Is Jacob Rees-Mogg the greatest risk to our peace? 

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The papers are full of debate on Tory divisions on Brexit today (try here for some links).

That party is as riven as ever on this issue. Many are portraying Jacob Rees-Mogg as the leader in waiting, seeking an opportunity to pounce.

Many others rightly pick on his attack on the civil service, that appeared deliberately staged with a minister last week, and suggest that he is already laying out the defence for the failure of Brexit, seeking to establish in advance who will be accused of stabbing that cause in the back when, as he knows will happen, the hopeless charade of logic that it still clings to are finally revealed as being totally false and so a sham.

Most commentators do not, however, take the logic of this post-failure of Brexit beyond consideration of Rees-Mogg's electoral prospects; a new strained relationship between the government and the civil service; and Tory inability to govern for any longer in any meaningful sense. I suggest that is negligent of them, for Rees-Mogg and his cronies need to be wary of the forces they are letting loose.

I agree with Simon Wren-Lewis when he wrote:

Leavers often say they do not understand why Remainers cannot just accept that we are leaving. There are many good reasons, but the one that I keep coming back to is this. Brexit is fantastical. There is nothing about the case for Brexit that is based in reality. This is why everything Brexiters say is either nonsense or untrue.

I think that the time when this will finally dawn on a significant majority in the UK is fast approaching. I would suggest that 75% (at least) of those in the Commons and well over 90% of those in the Lords already know it. And in the Treasury, for all its many faults - and they are legion, I suspect that the awareness rate is nigh on 100%. And when this happens the mood in the country will turn. In that case the chance of Johnson, Give and Rees-Mogg taking over the government, as the Sunday Times suggests they are plotting to do, will cease to have any serious relevance, except, and this is my point, to a die-hard Brexit minority.

That die-hard minority are not dedicated to Brexit for reasons of logic. Nor do they have much regard for democracy, as is apparent from their dismissal of the fundamental democratic right to change one's mind. Instead they are driven by what Simon Wren-Lewis calls a fantastical vision that has no relationship with any known economic or political reality that determines the actual outcome of international relationships, which is, of course what Brexit is actually about. But this fact (for fact it is) does not matter to those in the die-hard minority.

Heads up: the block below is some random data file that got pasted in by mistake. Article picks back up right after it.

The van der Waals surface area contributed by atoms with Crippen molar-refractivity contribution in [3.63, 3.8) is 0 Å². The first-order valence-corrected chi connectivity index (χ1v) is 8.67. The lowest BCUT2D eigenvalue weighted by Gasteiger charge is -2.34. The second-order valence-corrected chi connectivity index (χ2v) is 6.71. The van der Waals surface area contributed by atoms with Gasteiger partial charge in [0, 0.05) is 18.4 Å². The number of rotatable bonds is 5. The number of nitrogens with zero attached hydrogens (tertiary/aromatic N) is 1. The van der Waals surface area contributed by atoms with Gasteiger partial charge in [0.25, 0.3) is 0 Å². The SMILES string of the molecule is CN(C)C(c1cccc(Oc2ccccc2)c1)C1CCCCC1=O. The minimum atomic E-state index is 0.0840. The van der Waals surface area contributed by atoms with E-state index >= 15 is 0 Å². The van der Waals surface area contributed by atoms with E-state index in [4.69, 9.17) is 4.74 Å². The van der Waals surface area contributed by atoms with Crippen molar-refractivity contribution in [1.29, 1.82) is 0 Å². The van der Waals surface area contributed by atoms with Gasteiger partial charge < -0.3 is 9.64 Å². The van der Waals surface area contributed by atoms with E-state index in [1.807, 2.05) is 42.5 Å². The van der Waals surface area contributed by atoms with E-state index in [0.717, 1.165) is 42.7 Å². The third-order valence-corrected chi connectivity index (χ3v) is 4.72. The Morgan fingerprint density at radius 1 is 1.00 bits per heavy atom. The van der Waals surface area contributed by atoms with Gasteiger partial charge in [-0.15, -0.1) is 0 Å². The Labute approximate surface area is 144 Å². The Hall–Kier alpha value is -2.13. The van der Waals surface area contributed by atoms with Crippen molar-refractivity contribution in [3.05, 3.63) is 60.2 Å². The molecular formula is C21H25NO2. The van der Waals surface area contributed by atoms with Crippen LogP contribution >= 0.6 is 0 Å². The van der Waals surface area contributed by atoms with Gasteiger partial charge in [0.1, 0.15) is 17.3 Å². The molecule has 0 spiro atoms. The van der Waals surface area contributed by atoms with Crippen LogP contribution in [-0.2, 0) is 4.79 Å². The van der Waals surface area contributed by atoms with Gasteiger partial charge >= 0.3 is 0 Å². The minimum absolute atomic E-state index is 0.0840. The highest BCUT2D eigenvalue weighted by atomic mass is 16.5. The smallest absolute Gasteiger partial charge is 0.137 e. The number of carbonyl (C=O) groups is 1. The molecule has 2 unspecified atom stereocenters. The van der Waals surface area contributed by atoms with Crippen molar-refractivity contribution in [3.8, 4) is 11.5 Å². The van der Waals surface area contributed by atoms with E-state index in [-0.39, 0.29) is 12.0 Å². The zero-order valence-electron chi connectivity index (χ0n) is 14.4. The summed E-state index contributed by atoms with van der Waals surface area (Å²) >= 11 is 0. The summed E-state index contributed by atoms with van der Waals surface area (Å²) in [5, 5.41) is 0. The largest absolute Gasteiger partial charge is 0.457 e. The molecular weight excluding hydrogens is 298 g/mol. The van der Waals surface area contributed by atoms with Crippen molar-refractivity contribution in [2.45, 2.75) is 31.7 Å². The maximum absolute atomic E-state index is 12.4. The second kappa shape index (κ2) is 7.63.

I think it inevitable that some Brexit supporters will over coming months see how impossible Brexit is and will seek sufficient compromise that any outcome achieving public support in the likely forthcoming second referendum that I now think likely will be in favour of a Norwegian style soft Brexit that will retain very close relationships with the EU, largely because the economic reality of trading with the EU requires this whilst it continues to exist, which it looks like doing for the foreseeable future.

But for the diehards this will be tantamount to a declaration of war on all they hold dear and which they will then think has been clutched from their grasp. And Rees-Mogg is laying the grounds for their blame game.

My fear is about the nature of this blame game. I see little chance of it being restricted to the media, whether conventional or social. Nor do I think it will be limited to Westminster. What troubles me is that whilst the vast majority will accept the outcome a tiny minority will not. And for them the alternative, in a world where so many boundaries have been torn down and radicalisation to support so many causes where the relationship between realistic possibility and dogmatic political aims has become fantastical, is violence.

I have lived through political violence. We had it in Northern Ireland for thirty years. It spread to mainland UK. And we now suffer it again, with the weapons of choice being those we cannot control. I believe that the risk of such violence if we do not have a hard-Brexit is very high. It only takes a few thousand disaffected people and some alienated communities to harbour them to create such a scenario. Let's not pretend that in this country these conditions are implausible: to me they seem likely to exist.

I do not for a minute suggest that this means we must acquiesce to the demand for a hard Brexit. We do not pander to illogical dogma by granting what it demands. But let's also be realistic about the risks in the horribly divisive path on which the UK is now set, because they are enormous.

As it is Brexit will define the politics of the UK for the next two generations - and so well beyond my lifetime. That is what the divisions of  Irish partition in 1922 should teach us. But what we have to do now is ask for all sides to think carefully. Ireland wasn't just divided in 1922: it had a civil war in which thousands died. I doubt we will have civil war in the UK. But the risk of domestic terrorism is very real unless Brexit is now handled with great sensitivity by all sides.

And in this context Jacob Rees-Mogg currently ranks as the greatest risk to peace. I am not suggesting for a moment he would ever endorse violence. But he is already fanning what look like the sparks that could ignite flames through the recklessness of his actions and comments. And that worries me, greatly.